The marmalade shouldn’t run easily down the plate and should crinkle a bit when pushed with your finger.

Now I will say here I’m a terrible judge so I get uneven results with differing batches, but with more experience that should be better.

Cleaning rims of jars

Once the setting point is reached remove from the stove and ladle into jars. I use a new Chux dampened with very hot water to rub the rims of the jars to ensure there is no jam on the rim as this can affect the seal. DO NOT allow the Chux or your finger into the marmalade.

Jam bottled in jars

All bottled and now to wait and hear the popping of them sealing, always a wonderful sound when you bottle.

I leave to cool and the next day when cold, I wash the bottles in hot soapy water and dry with a tea towel. I don’t immerse in water just hold and wash thoroughly to remove any sticky on the jar.

There’s nothing worse than a sticky jar, it attracts ants and other insects and if you’re selling your jam, as soon as someone feels something sticky they think something is wrong.


Leftover jam

Usually there’s a bit over which I put in a spare jar and put in the fridge when cooled. Next morning my test is to turn the jar upside down and try it on toast (the big test).

This was from my previous batch and is what I aim for, this batch was a little more runny but still tasted great and was good on toast.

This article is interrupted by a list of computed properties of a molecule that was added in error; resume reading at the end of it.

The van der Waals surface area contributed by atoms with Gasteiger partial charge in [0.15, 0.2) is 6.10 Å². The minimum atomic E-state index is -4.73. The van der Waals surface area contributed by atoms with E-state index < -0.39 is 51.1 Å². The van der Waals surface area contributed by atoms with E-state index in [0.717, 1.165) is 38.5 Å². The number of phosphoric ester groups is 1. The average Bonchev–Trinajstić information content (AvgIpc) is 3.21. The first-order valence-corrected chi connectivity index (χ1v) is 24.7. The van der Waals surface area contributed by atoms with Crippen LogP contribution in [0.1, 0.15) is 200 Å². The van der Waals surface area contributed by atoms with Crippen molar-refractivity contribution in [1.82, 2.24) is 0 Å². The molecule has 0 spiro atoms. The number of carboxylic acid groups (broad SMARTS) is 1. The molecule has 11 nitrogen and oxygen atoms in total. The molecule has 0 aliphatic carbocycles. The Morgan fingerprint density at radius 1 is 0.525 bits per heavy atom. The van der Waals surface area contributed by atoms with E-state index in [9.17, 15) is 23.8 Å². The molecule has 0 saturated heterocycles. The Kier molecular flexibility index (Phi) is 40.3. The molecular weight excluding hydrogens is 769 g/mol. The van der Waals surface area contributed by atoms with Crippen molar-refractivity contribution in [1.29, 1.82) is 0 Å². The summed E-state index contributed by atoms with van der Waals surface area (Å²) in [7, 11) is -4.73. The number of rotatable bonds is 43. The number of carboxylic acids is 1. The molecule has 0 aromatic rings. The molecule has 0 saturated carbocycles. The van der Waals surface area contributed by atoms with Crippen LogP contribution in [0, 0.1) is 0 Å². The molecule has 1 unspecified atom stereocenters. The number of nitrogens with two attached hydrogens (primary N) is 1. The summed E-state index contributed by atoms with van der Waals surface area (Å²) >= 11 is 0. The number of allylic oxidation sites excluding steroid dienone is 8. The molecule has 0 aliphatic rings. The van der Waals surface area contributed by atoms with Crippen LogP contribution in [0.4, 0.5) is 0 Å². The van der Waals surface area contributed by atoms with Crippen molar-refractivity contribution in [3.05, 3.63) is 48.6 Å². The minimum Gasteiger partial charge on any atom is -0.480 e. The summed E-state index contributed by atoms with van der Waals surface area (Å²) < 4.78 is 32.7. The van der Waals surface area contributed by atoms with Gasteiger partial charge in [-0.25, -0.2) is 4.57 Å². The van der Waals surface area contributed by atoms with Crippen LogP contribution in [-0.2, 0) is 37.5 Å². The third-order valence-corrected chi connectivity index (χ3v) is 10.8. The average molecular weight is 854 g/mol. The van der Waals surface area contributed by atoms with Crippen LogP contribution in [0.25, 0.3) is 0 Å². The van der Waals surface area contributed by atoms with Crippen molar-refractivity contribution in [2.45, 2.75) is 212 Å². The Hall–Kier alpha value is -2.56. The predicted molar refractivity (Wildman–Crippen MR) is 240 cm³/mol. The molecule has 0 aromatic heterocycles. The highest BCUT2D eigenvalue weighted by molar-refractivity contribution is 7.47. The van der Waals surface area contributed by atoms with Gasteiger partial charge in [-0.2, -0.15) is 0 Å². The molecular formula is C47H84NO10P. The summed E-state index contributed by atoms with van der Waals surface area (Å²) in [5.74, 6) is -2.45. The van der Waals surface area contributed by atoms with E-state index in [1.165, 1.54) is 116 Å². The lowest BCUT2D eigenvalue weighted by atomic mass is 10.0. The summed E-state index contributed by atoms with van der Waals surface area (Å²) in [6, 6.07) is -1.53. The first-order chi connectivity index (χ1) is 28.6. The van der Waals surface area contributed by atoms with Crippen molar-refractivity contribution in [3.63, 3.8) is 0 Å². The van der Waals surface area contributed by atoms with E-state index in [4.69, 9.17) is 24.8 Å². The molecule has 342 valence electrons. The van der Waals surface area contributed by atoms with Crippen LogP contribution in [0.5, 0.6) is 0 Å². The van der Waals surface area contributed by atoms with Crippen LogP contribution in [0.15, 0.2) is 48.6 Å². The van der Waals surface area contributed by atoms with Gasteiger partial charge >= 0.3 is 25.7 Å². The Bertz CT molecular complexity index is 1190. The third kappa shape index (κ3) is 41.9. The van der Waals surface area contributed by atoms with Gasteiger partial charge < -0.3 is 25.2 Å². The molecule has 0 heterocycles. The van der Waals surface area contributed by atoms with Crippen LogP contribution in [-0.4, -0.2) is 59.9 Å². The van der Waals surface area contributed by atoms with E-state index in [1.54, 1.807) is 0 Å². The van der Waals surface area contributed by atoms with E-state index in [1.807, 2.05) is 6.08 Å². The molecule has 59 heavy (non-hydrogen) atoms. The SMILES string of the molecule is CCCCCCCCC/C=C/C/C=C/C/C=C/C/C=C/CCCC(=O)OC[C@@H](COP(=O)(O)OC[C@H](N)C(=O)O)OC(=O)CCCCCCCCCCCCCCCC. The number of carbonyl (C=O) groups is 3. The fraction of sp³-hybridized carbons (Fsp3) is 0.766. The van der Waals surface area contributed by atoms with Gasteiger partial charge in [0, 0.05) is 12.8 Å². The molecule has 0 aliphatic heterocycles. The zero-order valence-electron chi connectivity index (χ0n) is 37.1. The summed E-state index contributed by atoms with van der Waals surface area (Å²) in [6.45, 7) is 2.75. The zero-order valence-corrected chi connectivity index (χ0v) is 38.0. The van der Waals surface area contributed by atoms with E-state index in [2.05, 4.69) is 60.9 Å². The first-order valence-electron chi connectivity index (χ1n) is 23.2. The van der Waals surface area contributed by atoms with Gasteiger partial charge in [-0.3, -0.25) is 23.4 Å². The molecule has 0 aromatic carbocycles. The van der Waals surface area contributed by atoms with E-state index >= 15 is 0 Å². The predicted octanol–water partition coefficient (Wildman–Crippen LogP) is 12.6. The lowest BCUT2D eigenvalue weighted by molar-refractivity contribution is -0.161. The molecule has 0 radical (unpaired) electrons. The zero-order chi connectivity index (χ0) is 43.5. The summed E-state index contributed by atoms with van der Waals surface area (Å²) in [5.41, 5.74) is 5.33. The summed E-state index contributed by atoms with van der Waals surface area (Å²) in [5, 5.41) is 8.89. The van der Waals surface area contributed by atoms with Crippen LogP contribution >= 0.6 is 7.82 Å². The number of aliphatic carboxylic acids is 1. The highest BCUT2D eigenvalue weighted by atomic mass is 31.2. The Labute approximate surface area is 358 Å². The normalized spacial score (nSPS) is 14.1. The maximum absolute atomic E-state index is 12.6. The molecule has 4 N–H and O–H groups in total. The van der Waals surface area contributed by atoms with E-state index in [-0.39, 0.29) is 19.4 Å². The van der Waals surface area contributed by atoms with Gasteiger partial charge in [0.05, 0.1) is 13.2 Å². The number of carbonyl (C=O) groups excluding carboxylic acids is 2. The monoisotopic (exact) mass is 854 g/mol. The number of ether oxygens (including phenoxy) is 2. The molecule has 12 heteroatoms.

I don’t mind it a bit soft, because I like to use marmalade for cakes (put some in the bottom of a lined tin, pour on batter and cook, and you have an upside down marmalade cake) or over chicken when cooking or over chicken or pork as a sauce.

Vicki Stebbins
Tabulam CWA



Guest Blog – Managing Waste Resources in a Small Living Area

Guest blog by Del Robson.

Living in high-density accommodation presents challenges when managing waste resources. Many people are comfortable to use the recycling options, in the form of waste bins, provided by their local Council. The most efficient way to manage these bins is to separate out items as they become waste.

Collect paper, bottles and cans (including used aerosol cans) and place into the bin with the YELLOW lid. Any aluminium foil can also be recycled. Check the code on the base of plastic items, any triangular emblem that includes the numbers 1,2,3,4 or 5 is recyclable. Always make sure that any containers are cleaned before disposal. This prevents smelly rubbish and subsequent smelly bins.

Food scraps should be kept away from general waste so that they do not end up as land fill. Some councils provide both a small bin and compostable bags. Don’t overfill the bags. Because the bags are made from cornflour, they will begin to stretch and break if they hold heavy, watery scraps. Put all these bags, together with waste vegetable matter into the bin with the GREEN lid.